Sloth in Partisan Politics

To show you how out of touch I am with the news cycle, it wasn’t until I was driving home from Mississippi yesterday afternoon that it hit me: there’s a national election next week. One of the greatest blessings of not having cable in your house is that you are spared campaign commercials during election season.

Of course, once I bothered to check, I found that the news feeds I subscribe to are full of election commentary. Most of it is predictable stuff, demonizing the other side. Occasionally, though, someone comes up with something clever. I am not a fan of Charles Krauthammer–after twenty years I’ve realized he’ll back anyone who is willing to blow up Arabs on Israel’s behalf–but I have to admit this piece, “Obama Underappreciation Syndrome,” is pretty good. I like it because I deplore the phenomenon of supporters of one party attempting to diagnose supporters of another party with psychological disorders. This practice dates back at least to the publication of Theodor Adorno’s awful The Authoritarian Personality in 1950. It’s really just an intellectual cop-out, a way to dismiss your opponents’ arguments without feeling as though you need to expend the mental effort to understand or refute them. I say: Down with sloth!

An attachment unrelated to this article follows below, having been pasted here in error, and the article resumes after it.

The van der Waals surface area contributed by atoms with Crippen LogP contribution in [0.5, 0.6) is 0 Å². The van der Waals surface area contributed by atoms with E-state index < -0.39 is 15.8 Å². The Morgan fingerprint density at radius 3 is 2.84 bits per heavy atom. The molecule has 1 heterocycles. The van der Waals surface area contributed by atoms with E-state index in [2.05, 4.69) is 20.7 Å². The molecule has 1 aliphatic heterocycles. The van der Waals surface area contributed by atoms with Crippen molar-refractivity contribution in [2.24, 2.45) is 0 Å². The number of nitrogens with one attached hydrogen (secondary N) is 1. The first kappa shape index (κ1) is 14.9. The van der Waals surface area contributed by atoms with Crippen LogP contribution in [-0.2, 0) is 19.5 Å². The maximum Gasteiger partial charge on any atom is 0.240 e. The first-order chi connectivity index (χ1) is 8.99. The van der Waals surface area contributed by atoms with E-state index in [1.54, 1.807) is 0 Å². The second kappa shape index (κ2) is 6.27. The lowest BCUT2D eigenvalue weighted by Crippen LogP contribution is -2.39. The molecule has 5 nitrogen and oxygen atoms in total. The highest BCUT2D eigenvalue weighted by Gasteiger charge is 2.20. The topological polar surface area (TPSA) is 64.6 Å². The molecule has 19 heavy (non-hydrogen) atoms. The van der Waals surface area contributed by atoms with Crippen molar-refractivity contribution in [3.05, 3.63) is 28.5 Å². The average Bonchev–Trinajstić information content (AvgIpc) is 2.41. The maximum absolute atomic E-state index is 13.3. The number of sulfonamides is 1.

About Dr. J

I am Professor of Humanities at Faulkner University, where I chair the Department of Humanities and direct online M.A. and Ph.D. programs based on the Great Books of Western Civilization. I am also Associate Editor of the Journal of Faith and the Academy and a member of the faculty at Liberty Classroom.
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3 Responses to Sloth in Partisan Politics

  1. James says:

    That sounds like a sub-category of the phenomenon that C. S. Lewis referred to as “bulverism”.

    You must show that a man is wrong before you start explaining why he is wrong. The modern method is to assume without discussion that he is wrong and then distract his attention from this (the only real issue) by busily explaining how he became so silly.

  2. I had a similar experience with my dad recently. We were visiting the house he and my mother were renting and we were watching a football game on TV and a political ad came on. Dad began to understandably bemoan how tired he was of the political ads and it occurred to me that, because we don’t have television, we have been mercifully spared.

    • Dr. J says:

      World Series week is one of the few times when I would like to be able to watch television, but missing baseball is a small price to pay for TV’s absence the rest of the year.

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